A recent article posted in the Vancouver Sun reported that 2009, Canadians spent nearly $14 billion on officially-likened, government-run, fully-legal gambling operations. This number is up over last year. But the article also reported that despite this increase in spending, the GDP from the country’s gambling industry has been declining in recent years. These figures, however, do not consider unlicensed gambling expenditure. By adding the money players spent at foreign-based online casinos, money that essentially disappears from the Canadian economy, the picture looks even bleaker.
Recent moves by Ontario and British Columbia to offer online gambling sites in Canada will probably boost these numbers in the future. Officials expect to gain hundreds of millions in additional gambling revenue from legal online operations. Critics, however, think it these numbers are not realistic, insisting that government-run internet gambling sites simply cannot compete with foreign-based sites.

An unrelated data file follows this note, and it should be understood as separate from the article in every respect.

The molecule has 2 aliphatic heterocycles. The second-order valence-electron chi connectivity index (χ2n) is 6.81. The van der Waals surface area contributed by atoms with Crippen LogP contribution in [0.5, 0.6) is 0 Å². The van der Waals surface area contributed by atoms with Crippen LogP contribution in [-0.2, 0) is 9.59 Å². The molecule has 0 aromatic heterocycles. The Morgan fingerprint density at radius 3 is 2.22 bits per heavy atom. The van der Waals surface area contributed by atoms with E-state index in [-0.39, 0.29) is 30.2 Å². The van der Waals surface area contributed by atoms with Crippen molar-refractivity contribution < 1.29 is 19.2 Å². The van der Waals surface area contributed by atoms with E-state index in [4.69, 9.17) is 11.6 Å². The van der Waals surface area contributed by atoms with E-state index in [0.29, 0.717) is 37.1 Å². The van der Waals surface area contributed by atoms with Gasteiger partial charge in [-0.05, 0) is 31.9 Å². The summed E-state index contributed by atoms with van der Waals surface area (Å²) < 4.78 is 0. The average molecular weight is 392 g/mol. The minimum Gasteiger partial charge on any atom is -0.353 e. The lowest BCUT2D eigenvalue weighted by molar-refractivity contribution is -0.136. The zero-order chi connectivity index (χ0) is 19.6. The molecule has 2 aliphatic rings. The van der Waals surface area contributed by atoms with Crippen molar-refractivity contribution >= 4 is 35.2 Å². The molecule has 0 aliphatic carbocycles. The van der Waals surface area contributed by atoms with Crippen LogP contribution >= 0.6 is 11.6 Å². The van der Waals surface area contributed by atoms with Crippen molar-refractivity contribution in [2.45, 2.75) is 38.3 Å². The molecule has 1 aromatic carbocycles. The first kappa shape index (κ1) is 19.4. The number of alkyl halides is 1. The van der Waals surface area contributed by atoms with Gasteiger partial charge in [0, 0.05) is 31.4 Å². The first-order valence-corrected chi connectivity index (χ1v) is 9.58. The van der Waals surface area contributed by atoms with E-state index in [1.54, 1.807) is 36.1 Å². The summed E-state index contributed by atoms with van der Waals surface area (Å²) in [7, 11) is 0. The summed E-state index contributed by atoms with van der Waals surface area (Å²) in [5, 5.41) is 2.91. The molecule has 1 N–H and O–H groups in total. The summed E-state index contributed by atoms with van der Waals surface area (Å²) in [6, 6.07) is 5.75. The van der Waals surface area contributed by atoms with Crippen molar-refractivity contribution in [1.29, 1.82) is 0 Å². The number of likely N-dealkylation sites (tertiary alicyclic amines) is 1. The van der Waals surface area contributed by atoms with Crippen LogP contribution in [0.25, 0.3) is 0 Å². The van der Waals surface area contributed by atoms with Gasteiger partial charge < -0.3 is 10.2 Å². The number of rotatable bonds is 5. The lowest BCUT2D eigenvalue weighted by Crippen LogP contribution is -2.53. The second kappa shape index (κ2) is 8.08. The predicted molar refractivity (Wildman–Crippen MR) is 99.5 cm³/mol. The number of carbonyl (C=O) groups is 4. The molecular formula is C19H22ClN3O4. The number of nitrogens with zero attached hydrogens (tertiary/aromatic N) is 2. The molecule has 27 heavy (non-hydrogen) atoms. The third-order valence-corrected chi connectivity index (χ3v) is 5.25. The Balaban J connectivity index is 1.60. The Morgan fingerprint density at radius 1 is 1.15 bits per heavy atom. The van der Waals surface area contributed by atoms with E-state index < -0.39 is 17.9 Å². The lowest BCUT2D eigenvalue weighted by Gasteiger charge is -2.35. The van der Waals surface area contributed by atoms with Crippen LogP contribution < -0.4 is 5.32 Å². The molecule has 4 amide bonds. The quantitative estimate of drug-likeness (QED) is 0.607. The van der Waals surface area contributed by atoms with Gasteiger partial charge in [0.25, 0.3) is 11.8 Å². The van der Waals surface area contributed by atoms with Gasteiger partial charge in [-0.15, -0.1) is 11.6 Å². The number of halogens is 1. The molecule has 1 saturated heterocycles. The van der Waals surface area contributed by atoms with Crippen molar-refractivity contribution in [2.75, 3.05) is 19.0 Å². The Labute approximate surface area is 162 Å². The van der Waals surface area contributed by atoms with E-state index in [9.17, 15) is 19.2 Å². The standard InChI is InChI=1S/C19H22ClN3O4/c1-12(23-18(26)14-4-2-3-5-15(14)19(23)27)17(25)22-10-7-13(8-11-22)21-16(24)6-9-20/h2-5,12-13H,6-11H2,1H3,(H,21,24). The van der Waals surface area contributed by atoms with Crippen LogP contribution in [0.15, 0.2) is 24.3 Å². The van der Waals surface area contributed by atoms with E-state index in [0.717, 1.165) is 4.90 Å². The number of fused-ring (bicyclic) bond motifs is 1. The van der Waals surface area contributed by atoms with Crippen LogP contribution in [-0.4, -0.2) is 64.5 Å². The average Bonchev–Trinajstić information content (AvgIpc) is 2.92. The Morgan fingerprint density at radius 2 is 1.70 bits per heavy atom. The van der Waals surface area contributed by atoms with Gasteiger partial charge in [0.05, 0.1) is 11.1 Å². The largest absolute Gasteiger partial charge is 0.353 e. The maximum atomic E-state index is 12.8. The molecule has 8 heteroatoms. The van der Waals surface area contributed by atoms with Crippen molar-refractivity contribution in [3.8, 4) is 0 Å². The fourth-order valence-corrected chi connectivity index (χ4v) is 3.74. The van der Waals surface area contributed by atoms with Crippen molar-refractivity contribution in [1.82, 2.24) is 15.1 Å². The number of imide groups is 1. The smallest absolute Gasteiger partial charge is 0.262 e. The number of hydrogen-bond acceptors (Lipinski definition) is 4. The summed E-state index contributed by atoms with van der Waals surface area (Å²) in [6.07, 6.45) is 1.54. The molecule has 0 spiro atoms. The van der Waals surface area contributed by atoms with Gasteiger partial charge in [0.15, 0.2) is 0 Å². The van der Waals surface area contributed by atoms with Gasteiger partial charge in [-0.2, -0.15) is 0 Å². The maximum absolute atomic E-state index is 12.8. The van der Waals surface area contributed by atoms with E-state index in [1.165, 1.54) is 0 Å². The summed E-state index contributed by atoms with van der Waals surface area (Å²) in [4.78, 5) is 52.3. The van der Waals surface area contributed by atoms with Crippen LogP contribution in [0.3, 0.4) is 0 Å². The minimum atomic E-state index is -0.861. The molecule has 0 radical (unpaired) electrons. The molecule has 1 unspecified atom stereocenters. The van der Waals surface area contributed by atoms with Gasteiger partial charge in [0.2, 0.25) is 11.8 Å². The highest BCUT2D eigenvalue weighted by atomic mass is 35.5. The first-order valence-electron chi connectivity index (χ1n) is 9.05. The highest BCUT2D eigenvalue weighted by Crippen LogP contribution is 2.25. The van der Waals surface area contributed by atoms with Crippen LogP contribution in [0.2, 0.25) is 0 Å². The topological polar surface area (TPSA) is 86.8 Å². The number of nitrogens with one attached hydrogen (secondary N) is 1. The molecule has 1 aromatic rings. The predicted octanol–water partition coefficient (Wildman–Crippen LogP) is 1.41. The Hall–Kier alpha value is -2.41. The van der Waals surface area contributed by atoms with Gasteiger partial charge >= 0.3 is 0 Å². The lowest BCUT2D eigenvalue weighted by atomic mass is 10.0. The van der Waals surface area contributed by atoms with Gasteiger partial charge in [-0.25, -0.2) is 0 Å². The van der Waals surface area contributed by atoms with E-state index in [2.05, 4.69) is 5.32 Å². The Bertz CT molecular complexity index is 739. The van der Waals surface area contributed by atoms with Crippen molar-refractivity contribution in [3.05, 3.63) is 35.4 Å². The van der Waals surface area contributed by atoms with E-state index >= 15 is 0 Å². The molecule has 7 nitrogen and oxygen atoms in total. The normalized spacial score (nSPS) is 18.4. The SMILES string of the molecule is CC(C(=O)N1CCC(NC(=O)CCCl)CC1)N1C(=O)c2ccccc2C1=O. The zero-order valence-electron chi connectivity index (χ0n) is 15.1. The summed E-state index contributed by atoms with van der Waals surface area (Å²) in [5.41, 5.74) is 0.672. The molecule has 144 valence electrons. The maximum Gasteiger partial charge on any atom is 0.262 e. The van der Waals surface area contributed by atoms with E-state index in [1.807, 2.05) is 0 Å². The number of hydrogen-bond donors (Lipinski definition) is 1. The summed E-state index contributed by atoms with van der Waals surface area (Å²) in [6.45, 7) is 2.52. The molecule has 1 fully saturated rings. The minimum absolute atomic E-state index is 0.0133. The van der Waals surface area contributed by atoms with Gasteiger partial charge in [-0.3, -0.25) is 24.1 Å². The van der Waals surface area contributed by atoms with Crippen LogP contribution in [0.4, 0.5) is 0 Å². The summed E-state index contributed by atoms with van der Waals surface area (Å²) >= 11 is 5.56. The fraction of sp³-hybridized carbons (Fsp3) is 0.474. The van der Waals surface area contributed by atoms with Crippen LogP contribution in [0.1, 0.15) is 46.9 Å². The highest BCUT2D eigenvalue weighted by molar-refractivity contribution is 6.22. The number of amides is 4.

There are hundreds of internet sites operating out of other countries that offer internet gambling in Canada. When players gamble at these sites, the Canadian government does not get a penny in tax revenue. No Canadian jobs are created. The overall economic effect is negative, as money leaves the country and doesn’t come back.
Offering an official alternative to these foreign-based gambling sites is good in theory, since it keeps the economic effects of the industry within the Canadian economy, but it is hardly enough to offset the negative effects of gambling at foreign websites. Perhaps a better solution would be for Canada to liberalize its gambling industry, both online and offline, still regulating and taxing the system but allowing more operators to offer services. At the end of the day, counting on a huge tax income boost from government-run online gambling sites is as bit of a gamble itself.